Studies in World Christianity 27.3

The Anglo-Chinese College and the Beginnings of Chinese Protestant Christianity

In 1818, Robert Morrison, the first Protestant missionary to China, established the Anglo-Chinese College (Yinghua Shuyuan 英華書院, ACC) in Malacca with the help of his colleague William Milne. According to the deed of the ACC, its objective was ‘the cultivation of English & Chinese Literature in order to the spread of the Gospel of Jesus Christ’. During its years of presence in Malacca, the ACC not only offered an opportunity to Chinese youths to receive a general liberal education, it was also a school for Europeans and Americans to study Chinese regardless of whether they were missionaries or not, the alma mater of pioneer Chinese Protestant evangelists, and a press printing Chinese Bibles and Christian tracts as well as sinological works. Shaped by a missionary approach concerned with cultural reconciliation or adaptation, the ACC’s activities and achievements were part of the beginnings of Chinese Protestant Christianity and laid the foundation for its subsequent development, as illustrated in this special issue of Studies in World Christianity, which consists of the revised versions of selected papers presented at ‘Sino-Western Cultural Exchange and the Development of Christianity in China: A Conference in Celebration of the Bicentenary of Ying Wa College’, which was held at Hong Kong Baptist University, 12—13 October 2018, co-organised by the Centre for Sino-Christian Studies of Hong Kong Baptist University and Ying Wa College, and sponsored by Tin Ka Ping Foundation.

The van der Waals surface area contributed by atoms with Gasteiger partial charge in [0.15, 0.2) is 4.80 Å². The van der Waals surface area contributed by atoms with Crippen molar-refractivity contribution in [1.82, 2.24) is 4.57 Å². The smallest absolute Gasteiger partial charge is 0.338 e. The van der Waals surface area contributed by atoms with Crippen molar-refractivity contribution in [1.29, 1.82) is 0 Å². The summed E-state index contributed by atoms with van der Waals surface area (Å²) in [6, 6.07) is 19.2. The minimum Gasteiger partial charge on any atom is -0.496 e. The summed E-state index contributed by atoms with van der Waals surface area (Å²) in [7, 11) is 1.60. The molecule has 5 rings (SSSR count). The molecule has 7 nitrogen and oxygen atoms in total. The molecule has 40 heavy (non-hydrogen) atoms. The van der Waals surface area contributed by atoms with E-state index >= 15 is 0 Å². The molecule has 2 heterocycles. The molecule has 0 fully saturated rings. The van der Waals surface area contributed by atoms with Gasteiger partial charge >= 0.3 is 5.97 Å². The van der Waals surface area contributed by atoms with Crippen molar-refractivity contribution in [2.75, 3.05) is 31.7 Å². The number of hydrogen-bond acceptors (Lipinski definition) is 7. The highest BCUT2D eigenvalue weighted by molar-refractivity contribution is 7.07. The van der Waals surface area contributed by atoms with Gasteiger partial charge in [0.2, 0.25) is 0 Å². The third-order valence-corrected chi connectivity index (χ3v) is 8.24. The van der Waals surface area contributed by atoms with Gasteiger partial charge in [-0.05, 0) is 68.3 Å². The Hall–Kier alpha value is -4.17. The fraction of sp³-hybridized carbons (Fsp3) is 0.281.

All in all, this special issue shows that the ACC was more than a mission school. Considering its multifaceted pioneering contributions to Protestant missions among the Chinese, it is no exaggeration to say that the ACC played an integral part in the beginnings of Chinese Protestant Christianity.


This is an excerpt from the editorial for SWC 27.3 by Man Kong Wong and George Kam Wah Mak, entitled ‘The Anglo-Chinese College and the Beginnings of Chinese Protestant Christianity‘.

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